I must say that, after the Fiscal Shrike (Lanius collaris) killed my Cape Robin-chat's babies to feed her brood of four, I was totally pissed off with her and swore no more interaction with that mean little bird.
But as the days passed and I saw how the parents were struggling to keep up with four hungry little mouths, I broke down and started offering little pieces of minced meat on the feeding table again. The parents were SO thankful and immediately took little pieces, endlessly flying between the four hungry youngsters, who shrieked and flapped their wings in anticipation.
Since they hatched in late September (about 4 weeks ago), they have grown in leaps and bounds and it wasn't long before they would be waiting at the feeding table for me, knowing what's coming. For a while they still preferred Mommy to pick up the pieces and feed them, which she obligingly did but about a week and a half ago I observed her behaviour changing as she with-held the food from them, swallowing it herself and then turning on the shrieking little one, chasing it into the next tree. Mommy was saying, "It's time to leave home, children!"
For a day or two they still tried coaxing Mommy into feeding them, flapping and screeching, to no avail, and soon they were eagerly hopping onto the feeding table as soon as I appeared, hardly giving me a chance to put anything down! I would sometimes have three of them sitting there, helping themselves as fast as I could supply.
I now have them taking little bits of mince straight from my fingers, albeit a quick grab, and retreating to the nearest branch to enjoy it. What a wonderful experience that is! and all the while staring me straight in the eye with absolute trust in their little eyes.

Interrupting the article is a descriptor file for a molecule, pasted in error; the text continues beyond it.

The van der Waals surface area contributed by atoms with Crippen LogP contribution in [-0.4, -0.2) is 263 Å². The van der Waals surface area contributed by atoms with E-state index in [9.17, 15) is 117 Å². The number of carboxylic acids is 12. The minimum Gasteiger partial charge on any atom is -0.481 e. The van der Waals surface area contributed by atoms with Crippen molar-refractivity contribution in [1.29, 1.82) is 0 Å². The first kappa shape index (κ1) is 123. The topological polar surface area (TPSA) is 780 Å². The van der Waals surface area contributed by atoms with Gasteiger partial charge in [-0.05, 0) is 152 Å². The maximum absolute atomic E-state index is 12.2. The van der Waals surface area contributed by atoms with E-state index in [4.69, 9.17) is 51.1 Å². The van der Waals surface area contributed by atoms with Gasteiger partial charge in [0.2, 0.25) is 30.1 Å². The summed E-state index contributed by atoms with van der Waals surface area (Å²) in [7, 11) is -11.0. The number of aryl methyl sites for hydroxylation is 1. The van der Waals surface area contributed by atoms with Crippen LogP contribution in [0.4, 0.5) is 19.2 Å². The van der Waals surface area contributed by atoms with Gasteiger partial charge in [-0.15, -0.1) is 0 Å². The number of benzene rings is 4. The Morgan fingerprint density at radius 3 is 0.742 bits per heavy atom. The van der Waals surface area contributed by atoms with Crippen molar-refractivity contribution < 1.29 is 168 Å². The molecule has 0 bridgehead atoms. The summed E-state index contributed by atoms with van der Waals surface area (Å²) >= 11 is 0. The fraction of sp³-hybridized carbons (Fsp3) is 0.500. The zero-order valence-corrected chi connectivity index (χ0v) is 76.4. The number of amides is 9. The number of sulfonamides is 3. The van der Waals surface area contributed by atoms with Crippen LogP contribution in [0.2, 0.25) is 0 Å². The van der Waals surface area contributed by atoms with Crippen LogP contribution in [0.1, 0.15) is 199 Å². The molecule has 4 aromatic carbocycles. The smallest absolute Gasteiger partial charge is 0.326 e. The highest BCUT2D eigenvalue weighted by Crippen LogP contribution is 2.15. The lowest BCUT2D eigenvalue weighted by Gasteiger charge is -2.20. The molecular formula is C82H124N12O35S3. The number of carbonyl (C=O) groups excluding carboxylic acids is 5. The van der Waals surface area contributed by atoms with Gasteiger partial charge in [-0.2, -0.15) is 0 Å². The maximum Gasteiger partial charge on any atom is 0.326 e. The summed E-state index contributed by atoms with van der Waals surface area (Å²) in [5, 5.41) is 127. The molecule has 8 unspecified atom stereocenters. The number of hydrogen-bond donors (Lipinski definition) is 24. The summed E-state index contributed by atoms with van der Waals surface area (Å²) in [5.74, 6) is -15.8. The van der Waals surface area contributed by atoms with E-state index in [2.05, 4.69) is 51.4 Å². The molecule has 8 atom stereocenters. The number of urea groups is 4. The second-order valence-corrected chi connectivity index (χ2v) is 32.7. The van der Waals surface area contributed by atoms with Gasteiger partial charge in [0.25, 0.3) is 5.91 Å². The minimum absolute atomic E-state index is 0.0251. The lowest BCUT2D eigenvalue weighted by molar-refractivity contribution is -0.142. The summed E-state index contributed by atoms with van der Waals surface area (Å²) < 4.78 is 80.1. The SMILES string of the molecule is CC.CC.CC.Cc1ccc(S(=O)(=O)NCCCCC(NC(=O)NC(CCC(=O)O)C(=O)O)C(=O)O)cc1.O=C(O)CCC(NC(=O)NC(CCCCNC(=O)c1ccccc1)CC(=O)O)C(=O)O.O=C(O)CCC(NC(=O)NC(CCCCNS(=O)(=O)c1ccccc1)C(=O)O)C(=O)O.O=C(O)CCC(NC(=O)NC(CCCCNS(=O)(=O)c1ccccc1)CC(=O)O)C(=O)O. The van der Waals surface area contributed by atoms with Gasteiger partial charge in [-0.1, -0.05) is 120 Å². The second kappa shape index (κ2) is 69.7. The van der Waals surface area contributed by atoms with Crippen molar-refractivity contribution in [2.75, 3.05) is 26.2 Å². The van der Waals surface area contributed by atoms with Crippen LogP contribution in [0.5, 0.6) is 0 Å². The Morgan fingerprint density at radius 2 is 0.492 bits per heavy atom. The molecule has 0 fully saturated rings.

During the day, as soon as I appear in the garden, all four would fly towards me, sitting close-by, intently watching my every move just in case a snack is forth-coming. I only feed them twice a day, early in the morning and again late-afternoon. If I'm in the garden and I don't see them anywhere, I just have to whistle and they're there like a flash.
These little birds are totally fearless, secure in the knowledge of their "raptor" status. When the Thrush or Robin see an insect on the ground and go to retrieve it, they will immediately land at the same spot, and as young as they are, immediately send the Thrush and Robin scurrying away in a hurry.
"I'm going to be fierce, can you see?"
These little darlings have crept deep into my heart and will really miss them when they leave (if they leave!), but already this morning only three came to feed. The eldest one has always been a bit more independent, always coming to get food after the fact of the matter and I think it might already have left for greener pastures. C'est la vie little one!